Juried Shows Can Help You Be A Better Artist

I've been accepted into a lot of juried shows, and won awards. I have also gathered more rejection slips than most people would think sane. I use juried shows as a tool to improve my art and career and you can, too.

What Is A Juried Show

A juried show is an art exhibit where not everyone who enters gets to exhibit their work - only those judged to be good enough. Each show has its own rules, ideas of good work, and theme - abstract competitions, watercolor, western art, etc.

Costs - In Cash and Ego

Juried shows usually cost to enter, many with shipping and handling fees. The personal cost - being 'rejected' is painful and discouraging. Even being accepted has a cost. For artists chosen, putting your work 'out there' to be judged is scary.

Award Winning Paintings That Were Rejected

One artist came to pick up her 'rejected' work outraged and furious. 'This painting has won awards at the county fair - how dare you reject me!' The unspoken 'theme' of the show was modern art and her landscape not only didn't fit, it couldn't compete on a regional level.

Juried shows operate at local, regional and national levels. Each move up usually increases the number of artists entering and quality of art you'll be competing against.

One of my paintings was the type that people either loved or hated. In it's first juried show, the judges actually sneered. I was undeterred and entered it in the same show again the next year. It was accepted and won an award. Same painting, same show, different judges.

Art is subjective. At any level, the judge's perceptions will influence the outcome. More on using this later.

Using Juried Shows to Improve Your Art

Step #1 - Set a goal to enter one to three juried shows in the next year.

Pick a competition at your current level, finish a painting that fits the 'theme', and follow all the rules. Try to produce your best work.

Step # 2 - Go see the actual competition and study the accepted work - receptions are best.

Whether you were accepted or not - don't be anonymous - mingle. If possible, talk to the artists who created work you admire. Study the best work. Make a list of techniques, colors, compositions, etc. that you could try to make your 'best work' even better.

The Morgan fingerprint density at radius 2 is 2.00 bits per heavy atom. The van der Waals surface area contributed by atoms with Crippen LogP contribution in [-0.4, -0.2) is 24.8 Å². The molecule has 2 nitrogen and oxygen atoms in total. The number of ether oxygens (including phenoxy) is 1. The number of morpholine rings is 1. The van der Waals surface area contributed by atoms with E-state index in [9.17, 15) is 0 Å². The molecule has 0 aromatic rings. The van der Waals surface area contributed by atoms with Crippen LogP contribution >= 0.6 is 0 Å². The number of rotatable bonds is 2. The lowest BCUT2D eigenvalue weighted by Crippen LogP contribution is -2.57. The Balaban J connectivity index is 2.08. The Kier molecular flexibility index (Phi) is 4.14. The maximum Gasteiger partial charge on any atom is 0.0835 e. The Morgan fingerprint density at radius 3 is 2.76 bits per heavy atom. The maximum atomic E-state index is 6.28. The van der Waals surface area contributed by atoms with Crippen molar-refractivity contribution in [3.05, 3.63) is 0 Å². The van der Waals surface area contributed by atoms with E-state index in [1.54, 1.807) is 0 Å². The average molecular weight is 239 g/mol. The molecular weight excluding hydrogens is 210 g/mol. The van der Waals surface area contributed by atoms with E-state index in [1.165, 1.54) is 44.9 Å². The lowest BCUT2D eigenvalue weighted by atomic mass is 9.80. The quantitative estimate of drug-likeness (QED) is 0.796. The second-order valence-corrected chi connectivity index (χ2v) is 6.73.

Step #3 - Repeat

Note I didn't set a goal of being accepted. You don't have to be accepted to use a juried show to improve your art, and expand your art community. I believe this trumps the pain of rejection. And maybe, usually when you least expect it, your work WILL be accepted.

More Hints On Being Accepted


Every judge has personal likes and dislikes, it's part of being human. If you're really into juried shows, you can study several shows a judge has juried and their personal favorites will be obvious. One judge favored square compositions. One judge liked pink/purple color schemes. One judge always picked compositions with a central center of interest. DO NOT point this out to the judge, unless you like making enemies for life. (I say this from personal experience. Yes, I was that dumb.)

Should you paint like the judge? Judges are the most critical of paintings like their own. And, if you actually outdo the judge in his own area, don't expect him to be awed - threatened would be the more human response. Often judges admire styles quite different from their own - see the paragraph above.

Understand The Process

Joining an art group and volunteering to help with a juried show will give you an unique education in how paintings get in. If you assist with the judging, you may get to hear judge's insights into what separates a winning painting from rejected work. You'll be able to see the body of work entered and compare how your own work fits in, if you entered the show.

I use juried shows to improve my art, gain exposure and sell work. You can, too.

Windswept award watercolor painting